4. Wear an SPF shirt. I often wear a light, lightly colored, long-sleeved SPF shirt over my tank top or T-shirt. I’ll even wear it when driving to protect my arms from the sun in the car. When you get an SPF shirt, the fabric is often breathable — don’t let the long sleeves keep you from giving it a try. You could even consider having one as your paint shirt, just as you would have a paint apron.
5. Remember your lips and look for an SPF lip balm. I once had a slight burn on my lips back in the day, but it happened when I was a fire eater and my rule was “safety third” (all true) — but note that it was not from the sun because I’m a good girl and I use an SPF lip balm.
6. As mentioned above, stay in the shade. If you can’t find a shade area where you want to set up, consider an umbrella. I recently shared this article on the best umbrellas for plein air painting, and it’s a good place to start getting an idea of what you might want.
Eric adds that if you’re unable to be completely in the shade, at least set everything up so the top of your easel is shadowing the palette and the canvas. “If you paint in the sun,” he said, “your values will be darker than you think once you bring the painting indoors. I do put my Value Specs on when painting an underpainting and when checking my values.”
A couple of other things to remember:
Stay hydrated (you know that already, but still!).
And: water reflects the sun. I know many of you love standing next to a beautiful lake, a flowing river, or the mother of all bodies of water — the ocean. Do so, enjoy it, and be aware of the glare.
Speaking of glare, here’s something to consider from an article by John Parks, in which he interviews Joseph McGurl about painting:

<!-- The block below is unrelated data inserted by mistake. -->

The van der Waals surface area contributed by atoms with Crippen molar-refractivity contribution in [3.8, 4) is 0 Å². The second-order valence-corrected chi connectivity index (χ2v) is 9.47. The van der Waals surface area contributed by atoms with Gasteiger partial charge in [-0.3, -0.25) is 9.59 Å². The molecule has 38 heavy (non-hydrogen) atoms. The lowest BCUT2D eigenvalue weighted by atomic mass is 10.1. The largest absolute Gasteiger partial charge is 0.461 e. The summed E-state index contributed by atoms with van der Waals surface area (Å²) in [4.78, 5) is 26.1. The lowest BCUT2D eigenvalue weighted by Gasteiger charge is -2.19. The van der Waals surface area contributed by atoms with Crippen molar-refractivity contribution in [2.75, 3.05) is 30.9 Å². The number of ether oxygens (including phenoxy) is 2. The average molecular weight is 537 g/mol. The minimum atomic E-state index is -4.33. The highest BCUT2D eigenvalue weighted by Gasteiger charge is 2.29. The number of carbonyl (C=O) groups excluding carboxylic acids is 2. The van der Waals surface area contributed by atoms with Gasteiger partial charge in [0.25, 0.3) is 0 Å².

McGurl has a fascination with reflected glare that seems to involve his somewhat spiritual attitude toward light. “I’m actually painting something that doesn’t exist,” he says. “If you move to the side, it disappears. It’s not an object, and it’s moving, and it’s impossible to match because all you have to work with is white paint. The challenge is: how do you make this white paint look like it glows? And of course the answer is that you have to adjust all the adjacent color values and you have to do things in the right proportions. If you put in too much glare, it’s just going to look like white paint. So how much glare do you put on there, and how does it affect adjacent colors and distant objects?”
So back to using protection. Eric reminds us also: “Let’s also not forget that you can get windburn or sunburn painting in snow, or even on cloudy days.”
Win a Set of Aspen Travel Brushes!
Did I miss anything? How do you use sun protection while plein air painting? Share it with me in the comments below — we’ll choose a random winner (must have a U.S. address) by July 30, 2022 to receive a free 4-count set of Aspen Travel Brushes from Dixon Ticonderoga!
*I’ve actually had melanoma twice. The first time was on my shin and only felt scary because everyone else said it was so serious, but they were able to remove it. The second time, it was on my face and the possibility of needing cosmetic surgery loomed. Although now I can barely find the scar myself, that threat was a real wakeup call, and is one reason I feel moved to share this article with you. Stay well, my friends!